Fresh fruit and veggies

“It is fantastic,” said Jalen Davis while tasting the blood orange.  It was citrus tasting day at Ettrick Elementary. Additonal comments from the fifth-grade students also included sweet, sour and even nasty.  Caleb Hinchey also likes the blood orange and will try it again.  “It was really good,” he said.  Tasting the lemon was the favorite among the group.

The Fresh Fruit and Vegetable Program now in place at Ettrick Elementary School is offered by the U.S. Department of Agriculture, said Debbie Shiflett, the school division’s supervisor for food and nutrition services. For a school to be eligible, at least 50 percent of its students must receive free or reduced-cost lunches, she said; schools must reapply every year and the program is only offered to elementary schools.

Participating schools are allotted $60 to $65 per student per year to cover the cost of the necessary labor and equipment, and the fruits and veggies themselves, she said.

The program also provides teachers with educational materials about the fruits and vegetables, she said, and teachers can decide whether to make copies of the materials.

Along with Ettrick Elementary, Falling Creek, Bellwood, Chalkley and Bensley elementary schools have the program this year. A school district can have no more than five schools in the program, she said.

“We try to do different things as much as we can,” Shiflett said, and every student in the school, as well as its staff, gets to sample different fruits and vegetables four days a week. “The value is to be able to give students who normally wouldn’t be able to try different fruits and vegetables that opportunity.”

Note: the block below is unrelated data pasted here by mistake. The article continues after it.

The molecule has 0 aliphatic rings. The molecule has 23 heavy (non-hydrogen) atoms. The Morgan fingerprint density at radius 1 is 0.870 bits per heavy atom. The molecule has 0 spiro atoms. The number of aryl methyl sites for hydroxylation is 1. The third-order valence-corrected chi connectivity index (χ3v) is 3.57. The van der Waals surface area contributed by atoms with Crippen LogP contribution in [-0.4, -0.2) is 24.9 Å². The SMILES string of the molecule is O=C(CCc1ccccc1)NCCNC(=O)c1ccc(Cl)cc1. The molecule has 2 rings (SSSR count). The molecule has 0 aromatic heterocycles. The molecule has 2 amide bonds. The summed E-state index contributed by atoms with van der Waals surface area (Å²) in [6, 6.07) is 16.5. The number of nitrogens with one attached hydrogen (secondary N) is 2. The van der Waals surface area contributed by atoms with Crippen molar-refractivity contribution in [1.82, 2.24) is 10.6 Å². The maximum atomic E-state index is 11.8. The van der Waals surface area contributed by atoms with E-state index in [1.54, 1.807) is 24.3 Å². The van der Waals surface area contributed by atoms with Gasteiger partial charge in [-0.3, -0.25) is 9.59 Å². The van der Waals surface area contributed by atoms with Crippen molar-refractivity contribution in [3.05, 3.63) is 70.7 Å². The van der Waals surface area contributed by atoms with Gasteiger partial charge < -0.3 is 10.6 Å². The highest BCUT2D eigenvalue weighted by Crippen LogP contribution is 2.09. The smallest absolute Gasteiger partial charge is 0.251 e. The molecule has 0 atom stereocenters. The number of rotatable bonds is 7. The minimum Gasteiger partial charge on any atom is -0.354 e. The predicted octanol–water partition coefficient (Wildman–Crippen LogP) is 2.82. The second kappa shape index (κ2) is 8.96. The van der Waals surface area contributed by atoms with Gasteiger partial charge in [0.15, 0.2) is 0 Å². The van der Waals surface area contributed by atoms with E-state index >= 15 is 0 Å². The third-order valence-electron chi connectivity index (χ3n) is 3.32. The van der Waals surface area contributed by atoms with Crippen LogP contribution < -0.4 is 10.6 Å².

The schools are finding that, because of the program, students are taking more fruit and vegetable offerings during lunch, she said. “The kids have been really proactive,” she said, and are also encouraging their parents to buy the sampled fruits and veggies.

 Ettrick Elementary Cafeteria supervisor Wanda Gardner said it was “interesting to see some of the items we’ve had,” such as fresh pineapple. “The kids did not even know what a pineapple looked like.”

Veggies and fruits sampled so far this year include star fruit, mango, ugli fruit, red banana and purple carrot, among a host of others, Shiflett said.

“We’re just trying to find everything and anything out there,” she said. More traditional offerings, such as oranges, apples, pears, bananas and tomatoes, among others, are also included, she said.

“I know in one of our schools star fruit was a really big hit,” she said. “That’s probably one they’d ask to have again.”

Cafeteria manager Denise King said students at Ettrick liked the ugli fruit.

“They really liked that and I was very surprised,” she said. “I guess they were surprised they liked it, because it looked so much like a grapefruit.” The students are all very excited about the program, she said.

“It definitely has brought a lot of excitement in the school for the staff,” Shiflett said. Gardner said she’s seen teachers make the tasting into a game to get reluctant students to at least try the day’s offering.

“I was just very surprised at the positive feedback [from the teachers], especially since it was added on to them,” Gardner said. The school’s administration has been very supportive of the program, as well, Shiflett said.

Though some of the fruits and veggies come pre-cut, many are prepared by the cafeteria staff. It takes time, but “they’ve got it now to where it’s just like clockwork,” Gardner said. Sometimes, the preparation requires some research.

“I learn things, too,” said Shiflett, who decides which fruits and veggies to order.

So far, the schools haven’t heard from students that they roundly dislike any one fruit or vegetable, she said.

“We might when we do the radishes this week,” she said.

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